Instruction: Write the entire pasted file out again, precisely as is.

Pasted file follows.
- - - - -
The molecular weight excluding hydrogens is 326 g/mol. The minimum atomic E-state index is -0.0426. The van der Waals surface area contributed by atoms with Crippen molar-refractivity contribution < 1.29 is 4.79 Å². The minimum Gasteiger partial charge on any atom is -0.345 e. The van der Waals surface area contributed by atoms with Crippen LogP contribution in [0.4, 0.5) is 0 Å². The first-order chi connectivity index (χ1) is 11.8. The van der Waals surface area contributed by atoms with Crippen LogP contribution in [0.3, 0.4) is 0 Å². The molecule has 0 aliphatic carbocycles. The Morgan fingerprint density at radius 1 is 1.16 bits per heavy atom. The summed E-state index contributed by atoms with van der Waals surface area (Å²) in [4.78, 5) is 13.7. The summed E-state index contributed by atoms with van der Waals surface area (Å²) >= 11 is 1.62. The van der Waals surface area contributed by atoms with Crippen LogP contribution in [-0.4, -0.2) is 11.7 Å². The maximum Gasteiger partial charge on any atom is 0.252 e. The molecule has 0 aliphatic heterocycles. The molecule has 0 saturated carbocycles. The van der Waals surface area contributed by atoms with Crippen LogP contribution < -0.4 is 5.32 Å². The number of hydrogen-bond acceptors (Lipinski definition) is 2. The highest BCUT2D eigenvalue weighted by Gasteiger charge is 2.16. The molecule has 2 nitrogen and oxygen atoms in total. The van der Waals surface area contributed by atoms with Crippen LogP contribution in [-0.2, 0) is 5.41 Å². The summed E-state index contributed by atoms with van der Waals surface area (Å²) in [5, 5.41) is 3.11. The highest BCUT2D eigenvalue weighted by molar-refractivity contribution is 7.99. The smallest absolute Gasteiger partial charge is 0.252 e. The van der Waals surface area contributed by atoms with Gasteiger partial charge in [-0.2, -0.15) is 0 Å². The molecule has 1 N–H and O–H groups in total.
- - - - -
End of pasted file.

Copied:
The molecular weight excluding hydrogens is 326 g/mol. The minimum atomic E-state index is -0.0426. The van der Waals surface area contributed by atoms with Crippen molar-refractivity contribution < 1.29 is 4.79 Å². The minimum Gasteiger partial charge on any atom is -0.345 e. The van der Waals surface area contributed by atoms with Crippen LogP contribution in [0.4, 0.5) is 0 Å². The first-order chi connectivity index (χ1) is 11.8. The van der Waals surface area contributed by atoms with Crippen LogP contribution in [0.3, 0.4) is 0 Å². The molecule has 0 aliphatic carbocycles. The Morgan fingerprint density at radius 1 is 1.16 bits per heavy atom. The summed E-state index contributed by atoms with van der Waals surface area (Å²) in [4.78, 5) is 13.7. The summed E-state index contributed by atoms with van der Waals surface area (Å²) >= 11 is 1.62. The van der Waals surface area contributed by atoms with Crippen LogP contribution in [-0.4, -0.2) is 11.7 Å². The maximum Gasteiger partial charge on any atom is 0.252 e. The molecule has 0 aliphatic heterocycles. The molecule has 0 saturated carbocycles. The van der Waals surface area contributed by atoms with Crippen LogP contribution < -0.4 is 5.32 Å². The number of hydrogen-bond acceptors (Lipinski definition) is 2. The highest BCUT2D eigenvalue weighted by Gasteiger charge is 2.16. The molecule has 2 nitrogen and oxygen atoms in total. The van der Waals surface area contributed by atoms with Crippen LogP contribution in [-0.2, 0) is 5.41 Å². The summed E-state index contributed by atoms with van der Waals surface area (Å²) in [5, 5.41) is 3.11. The highest BCUT2D eigenvalue weighted by molar-refractivity contribution is 7.99. The smallest absolute Gasteiger partial charge is 0.252 e. The van der Waals surface area contributed by atoms with Gasteiger partial charge in [-0.2, -0.15) is 0 Å². The molecule has 1 N–H and O–H groups in total.